Montana Viewpoint
PPL’s tax protest has created a backlash of political animosity toward the company

March 10, 2003

The recent property tax protest by PPL Montana (incorporated in Delaware and run from Pennsylvania) has had a direct impact on only one county I represent, but it has indirect consequences for all Montanans because it also lowers the stateÕs revenues by $2.6 million a year.

It’s an interesting study in corporate citizenship. Sometime before the November, 2002 election PPL decide that their generating plants were being overtaxed. That was the election, you will recall, when I-145 the “Buy Back the Dams” initiative, was on the ballot. Not wanting to call attention to an issue that might affect that vote adversely, PPL chose to keep quiet about their planned protest.

In fact, they kept quiet until the last possible day to file it. On that day, the Sanders County Treasurer received a letter from PPL stating that they were protesting 81% of their property taxes. It meant that Sanders County suddenly had $1.2 million in tax receipts that they couldn’t use–11% of total county revenues.

You can imagine that caused quite a bit of consternation in the county, what with the county and local school budgets already set, but consternation was trumped by feeling betrayed. PPL has a big dam just outside Thompson Falls, and every elected county official had sided with PPL against I-145. We felt we had been played for suckers.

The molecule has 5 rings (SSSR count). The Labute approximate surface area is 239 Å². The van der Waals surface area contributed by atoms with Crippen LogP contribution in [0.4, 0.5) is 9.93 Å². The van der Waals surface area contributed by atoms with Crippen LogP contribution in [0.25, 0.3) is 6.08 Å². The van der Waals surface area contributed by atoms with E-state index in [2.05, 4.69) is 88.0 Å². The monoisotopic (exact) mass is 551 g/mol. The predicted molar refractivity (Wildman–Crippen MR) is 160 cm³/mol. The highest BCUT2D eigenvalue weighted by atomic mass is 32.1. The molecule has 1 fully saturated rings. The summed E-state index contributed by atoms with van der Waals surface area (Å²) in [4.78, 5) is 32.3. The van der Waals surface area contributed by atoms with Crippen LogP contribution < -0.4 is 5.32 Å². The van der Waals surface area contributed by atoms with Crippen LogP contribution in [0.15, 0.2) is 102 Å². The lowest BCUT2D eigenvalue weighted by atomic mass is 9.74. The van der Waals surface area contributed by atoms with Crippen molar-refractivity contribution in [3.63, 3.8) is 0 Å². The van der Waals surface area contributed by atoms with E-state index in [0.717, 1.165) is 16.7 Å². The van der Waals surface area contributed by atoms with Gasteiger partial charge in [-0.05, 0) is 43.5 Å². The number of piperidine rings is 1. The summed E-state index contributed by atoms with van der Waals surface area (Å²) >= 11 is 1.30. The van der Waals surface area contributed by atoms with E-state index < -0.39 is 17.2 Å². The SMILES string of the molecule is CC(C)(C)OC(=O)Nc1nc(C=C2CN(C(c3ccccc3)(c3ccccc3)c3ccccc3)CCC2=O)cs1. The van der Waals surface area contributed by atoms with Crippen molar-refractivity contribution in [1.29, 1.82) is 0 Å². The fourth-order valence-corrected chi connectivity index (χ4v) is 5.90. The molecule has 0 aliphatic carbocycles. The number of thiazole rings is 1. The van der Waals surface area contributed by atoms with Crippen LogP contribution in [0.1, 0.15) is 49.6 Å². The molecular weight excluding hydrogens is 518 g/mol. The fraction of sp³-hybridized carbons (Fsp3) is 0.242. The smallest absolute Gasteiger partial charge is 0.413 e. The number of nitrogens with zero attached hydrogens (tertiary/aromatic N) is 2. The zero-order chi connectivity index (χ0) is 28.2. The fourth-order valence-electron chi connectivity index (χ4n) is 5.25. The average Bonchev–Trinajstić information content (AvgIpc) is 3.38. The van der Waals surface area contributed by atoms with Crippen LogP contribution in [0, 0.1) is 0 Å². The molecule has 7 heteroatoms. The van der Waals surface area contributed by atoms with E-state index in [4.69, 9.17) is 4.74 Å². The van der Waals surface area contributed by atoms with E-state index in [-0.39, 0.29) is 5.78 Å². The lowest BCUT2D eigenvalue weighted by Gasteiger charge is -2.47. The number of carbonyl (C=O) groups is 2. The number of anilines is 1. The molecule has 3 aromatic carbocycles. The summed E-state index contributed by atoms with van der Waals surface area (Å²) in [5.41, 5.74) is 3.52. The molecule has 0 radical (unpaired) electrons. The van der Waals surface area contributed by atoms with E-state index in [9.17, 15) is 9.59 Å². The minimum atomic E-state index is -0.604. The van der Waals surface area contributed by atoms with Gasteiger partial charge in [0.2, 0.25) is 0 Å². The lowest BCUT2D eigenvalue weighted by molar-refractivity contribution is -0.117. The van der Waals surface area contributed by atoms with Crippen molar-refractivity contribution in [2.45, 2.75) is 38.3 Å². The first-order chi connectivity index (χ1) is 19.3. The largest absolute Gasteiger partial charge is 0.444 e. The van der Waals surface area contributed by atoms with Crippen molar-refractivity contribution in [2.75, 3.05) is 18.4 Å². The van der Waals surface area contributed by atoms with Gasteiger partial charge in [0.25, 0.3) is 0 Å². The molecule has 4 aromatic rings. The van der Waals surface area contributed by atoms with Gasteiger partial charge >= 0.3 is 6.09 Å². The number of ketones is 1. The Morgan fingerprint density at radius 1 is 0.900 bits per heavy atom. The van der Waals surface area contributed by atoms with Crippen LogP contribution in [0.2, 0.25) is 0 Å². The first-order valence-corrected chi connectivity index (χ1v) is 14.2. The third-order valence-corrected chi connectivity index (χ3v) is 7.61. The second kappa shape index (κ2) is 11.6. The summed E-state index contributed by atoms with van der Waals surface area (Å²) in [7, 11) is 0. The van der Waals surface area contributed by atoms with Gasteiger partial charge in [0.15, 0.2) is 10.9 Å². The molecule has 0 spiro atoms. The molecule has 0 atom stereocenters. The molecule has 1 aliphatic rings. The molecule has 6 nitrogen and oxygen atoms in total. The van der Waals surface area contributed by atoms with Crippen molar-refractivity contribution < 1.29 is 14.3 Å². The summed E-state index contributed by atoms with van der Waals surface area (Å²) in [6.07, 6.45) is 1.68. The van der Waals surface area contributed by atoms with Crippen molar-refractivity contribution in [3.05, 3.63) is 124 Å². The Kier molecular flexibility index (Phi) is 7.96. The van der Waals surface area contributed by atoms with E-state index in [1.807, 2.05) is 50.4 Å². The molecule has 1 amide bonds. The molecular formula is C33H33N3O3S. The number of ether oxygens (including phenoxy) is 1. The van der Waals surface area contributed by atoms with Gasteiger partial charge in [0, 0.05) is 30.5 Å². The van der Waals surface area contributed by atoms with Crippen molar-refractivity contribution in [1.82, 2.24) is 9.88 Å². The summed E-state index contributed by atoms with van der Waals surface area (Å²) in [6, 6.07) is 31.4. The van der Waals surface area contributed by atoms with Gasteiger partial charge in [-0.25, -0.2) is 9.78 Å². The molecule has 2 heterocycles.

Just how much are those dams worth, anyway? The Montana Department of Revenue (DOR) had them appraised at $335 million, and the Buy Back the Dams folks allowed that would be a fair price to offer PPL. But David Hoffman, a PPL spokesman, said that they were worth far more than the DOR appraisal.

So, how much was that? The DOR tried to get a sworn statement from Hoffman, but the company used what legal means they could to put the interview off. They stonewalled until Election Day, when the DOR attorney received an affidavit from Hoffman saying in essence: “I don’t know how much they are worth now, I didn’t know how much they were worth then, and I have never known how much they were worth.”

Well, not only did PPL decide they were worth a lot less than Hoffman intimated they were, they thought they were worth a lot less than the DOR did - at least 80% less. It seems that they’re worth more than $335 if you’re selling, and less than $67 million if you’re paying taxes on them.

You would think that a company would want to stay on the good side of elected state officials, especially in areas where the company does business, so you have to hand it to PPL for guts or stupidity–whichever. They managed to terminally annoy some State Senators who had dams in their counties. Oddly enough, five of those senators are members of the Senate Taxation Committee, and two other members of the Committee have PPL power plants in their counties. Now, seven out of the eleven members on Senate Tax are not overly happy with PPL, including Senator Mike Taylor, R-Proctor, who is probably the most pro-business senator in the state.

In response to the PPL treatment, the President of the Senate, Bob Keenan, R-Bigfork, introduced a bill to double PPL’s property tax rate. Other Montana utility companies, none of which have any warm feelings for PPL either, are conspicuously absent from the PPL defense team. PPL’s response to the bill was to bus employees from Billings and Bozeman to stage a protest rally in the Capitol, where they inveighed against the legislature. That was, at least from a corporate relations standpoint, exactly the wrong thing to do.

When or how this will be resolved no one knows. Both PPL and the state are determined to stick to their respective positions. But if PPL thinks they are being punished for protesting their taxes, they’re wrong. They have shown a lack of consideration for their hosts and neighbors, the people of Montana, that borders on contempt, and they are about to reap what they have sown.

Jim Elliott
Phone: 406-444-1556
Mail: State Senate Helena, MT 59620